Though the new players found Final Fantasy Crystal Chronicles to be lacking compared to recent games that have improved upon the fluidity of co-op multiplayer, they still thought the game was charming. The music is stellar, like, really stellar (Link to video debating that:, and the aesthetics of the game compliments it. Everything about Crystal Chronicles feels folky and ancient. Each of the races is called tribes, they dress in colorful, cultural garments, and the soundtrack is composed of medieval instruments. You choose the background of your family, which can provide your items and different shops to your hometown based on what you choose. For instance, I played a Lity, a baby-face turnip munchkin, and went with a rancher background because my character’s racial preference was to meat, and food will heal you differently based on your characters preference. Oddly enough, the little feature of your family background created a significant amount of investment for my group. For instance, after each dungeon, a mail Moogle will follow the trail of corpses to the players to deliver letters from their respective families. The letters feel incredibly genuine, and whether it's your parents or siblings, the writer sounds like an actual person sending a letter giving updates on things back home and how they miss you. Depending on your responses to the letters, which also allow you to send back gifts, you can improve or worsen your relationships with each family member. Though the gifts from your family are nice, and the improving relationships with them can yield better improvements for their shops, but I enjoyed it primarily for its flavor. Who else would you celebrate the end of the year festivities with?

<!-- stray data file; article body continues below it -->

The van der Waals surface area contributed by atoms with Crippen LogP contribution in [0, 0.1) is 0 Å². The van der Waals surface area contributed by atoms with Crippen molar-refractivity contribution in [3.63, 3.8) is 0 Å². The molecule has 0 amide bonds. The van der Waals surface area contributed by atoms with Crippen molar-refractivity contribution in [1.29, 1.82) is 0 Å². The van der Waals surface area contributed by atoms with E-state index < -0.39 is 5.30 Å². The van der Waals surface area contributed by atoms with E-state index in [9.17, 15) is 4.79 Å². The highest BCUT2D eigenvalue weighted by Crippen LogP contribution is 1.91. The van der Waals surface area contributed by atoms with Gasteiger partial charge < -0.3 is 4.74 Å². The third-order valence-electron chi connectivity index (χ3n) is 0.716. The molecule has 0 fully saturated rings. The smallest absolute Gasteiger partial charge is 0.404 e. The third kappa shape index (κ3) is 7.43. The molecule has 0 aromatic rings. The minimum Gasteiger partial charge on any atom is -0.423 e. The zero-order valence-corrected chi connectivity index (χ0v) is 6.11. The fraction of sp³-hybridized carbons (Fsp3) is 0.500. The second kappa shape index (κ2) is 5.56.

The combat itself is nothing to send a letter and a star-striped carrot home about, but the game relies on players deriving fun through their teamwork. In singleplayer, the player gets a Moogle companion that contributes with spell casting and carrying the chalice that wards away miasma- but everything is a free-for-all in multiplayer. For the four of us, we divided into roles. Support caster, offensive caster, fighter, and the odd duck that did a little of everything. The chalice itself provides a very interesting dynamic to the game because it’ll test how well a team will work together. Players will learn immediately that the chalice bearer calls the shots of where the party goes, so unless the party agrees on a primary bearer, things can devolve into pandemonium rather quickly. Another dynamic to each level is the secret bonus objectives that player will randomly receive at the start of each dungeon. It is up to the players to divulge their bonus objective, but my friends and I thought it was best to keep it secret. This led to curious behaviors like our fighter suddenly using nothing but spells, and our support caster would run through the thick of combat just so he could open up a chest. There is a fairly wide range of objectives that players can have, and your success with the bonus objective is what determines the order of who gets first pick of loot. For my group, we played secretly and competitively for points but were democratic when it came down to who got what loot.


Will Final Fantasy Crystal Chronicles Remastered focus on creating a unique couch co-op experience for its players like the original? Likely not. Will it revive the Crystal Chronicles series? Likely not. While the nostalgic fanboy inside me weeps knowing that I won’t be playing it as I had during the age of LAN parties and couch co-op, I know that the remastered version will only add onto the original and make it more accessible for everyone.